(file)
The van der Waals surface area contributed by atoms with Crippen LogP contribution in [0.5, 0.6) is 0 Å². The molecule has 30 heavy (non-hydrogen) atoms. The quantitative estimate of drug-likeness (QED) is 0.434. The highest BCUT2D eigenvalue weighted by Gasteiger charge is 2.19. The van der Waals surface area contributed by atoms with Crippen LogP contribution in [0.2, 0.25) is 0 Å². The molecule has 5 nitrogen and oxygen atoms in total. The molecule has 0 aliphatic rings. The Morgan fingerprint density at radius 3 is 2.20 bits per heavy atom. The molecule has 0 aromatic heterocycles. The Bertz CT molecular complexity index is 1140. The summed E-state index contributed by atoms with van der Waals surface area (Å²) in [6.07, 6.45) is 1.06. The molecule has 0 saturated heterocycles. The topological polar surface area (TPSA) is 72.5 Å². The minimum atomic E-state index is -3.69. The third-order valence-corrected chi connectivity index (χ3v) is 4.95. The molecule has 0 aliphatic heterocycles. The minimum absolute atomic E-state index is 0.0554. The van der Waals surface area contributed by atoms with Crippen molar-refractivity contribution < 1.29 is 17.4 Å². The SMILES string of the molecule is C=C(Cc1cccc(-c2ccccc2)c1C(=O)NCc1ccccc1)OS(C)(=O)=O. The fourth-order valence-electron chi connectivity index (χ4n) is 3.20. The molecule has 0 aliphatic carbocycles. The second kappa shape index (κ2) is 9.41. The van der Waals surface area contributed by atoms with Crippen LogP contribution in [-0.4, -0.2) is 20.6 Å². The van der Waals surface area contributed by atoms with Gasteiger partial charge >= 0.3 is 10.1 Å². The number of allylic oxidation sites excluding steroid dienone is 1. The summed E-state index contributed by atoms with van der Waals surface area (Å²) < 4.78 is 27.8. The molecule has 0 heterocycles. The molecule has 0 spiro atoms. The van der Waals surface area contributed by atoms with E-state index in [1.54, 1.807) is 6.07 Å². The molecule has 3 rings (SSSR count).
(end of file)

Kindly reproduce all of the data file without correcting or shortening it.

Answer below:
The van der Waals surface area contributed by atoms with Crippen LogP contribution in [0.5, 0.6) is 0 Å². The molecule has 30 heavy (non-hydrogen) atoms. The quantitative estimate of drug-likeness (QED) is 0.434. The highest BCUT2D eigenvalue weighted by Gasteiger charge is 2.19. The van der Waals surface area contributed by atoms with Crippen LogP contribution in [0.2, 0.25) is 0 Å². The molecule has 5 nitrogen and oxygen atoms in total. The molecule has 0 aliphatic rings. The Morgan fingerprint density at radius 3 is 2.20 bits per heavy atom. The molecule has 0 aromatic heterocycles. The Bertz CT molecular complexity index is 1140. The summed E-state index contributed by atoms with van der Waals surface area (Å²) in [6.07, 6.45) is 1.06. The molecule has 0 saturated heterocycles. The topological polar surface area (TPSA) is 72.5 Å². The minimum atomic E-state index is -3.69. The third-order valence-corrected chi connectivity index (χ3v) is 4.95. The molecule has 0 aliphatic heterocycles. The minimum absolute atomic E-state index is 0.0554. The van der Waals surface area contributed by atoms with Crippen molar-refractivity contribution < 1.29 is 17.4 Å². The SMILES string of the molecule is C=C(Cc1cccc(-c2ccccc2)c1C(=O)NCc1ccccc1)OS(C)(=O)=O. The fourth-order valence-electron chi connectivity index (χ4n) is 3.20. The molecule has 0 aliphatic carbocycles. The second kappa shape index (κ2) is 9.41. The van der Waals surface area contributed by atoms with Crippen LogP contribution in [-0.4, -0.2) is 20.6 Å². The van der Waals surface area contributed by atoms with Gasteiger partial charge >= 0.3 is 10.1 Å². The number of allylic oxidation sites excluding steroid dienone is 1. The summed E-state index contributed by atoms with van der Waals surface area (Å²) < 4.78 is 27.8. The molecule has 0 heterocycles. The molecule has 0 spiro atoms. The van der Waals surface area contributed by atoms with E-state index in [1.54, 1.807) is 6.07 Å². The molecule has 3 rings (SSSR count).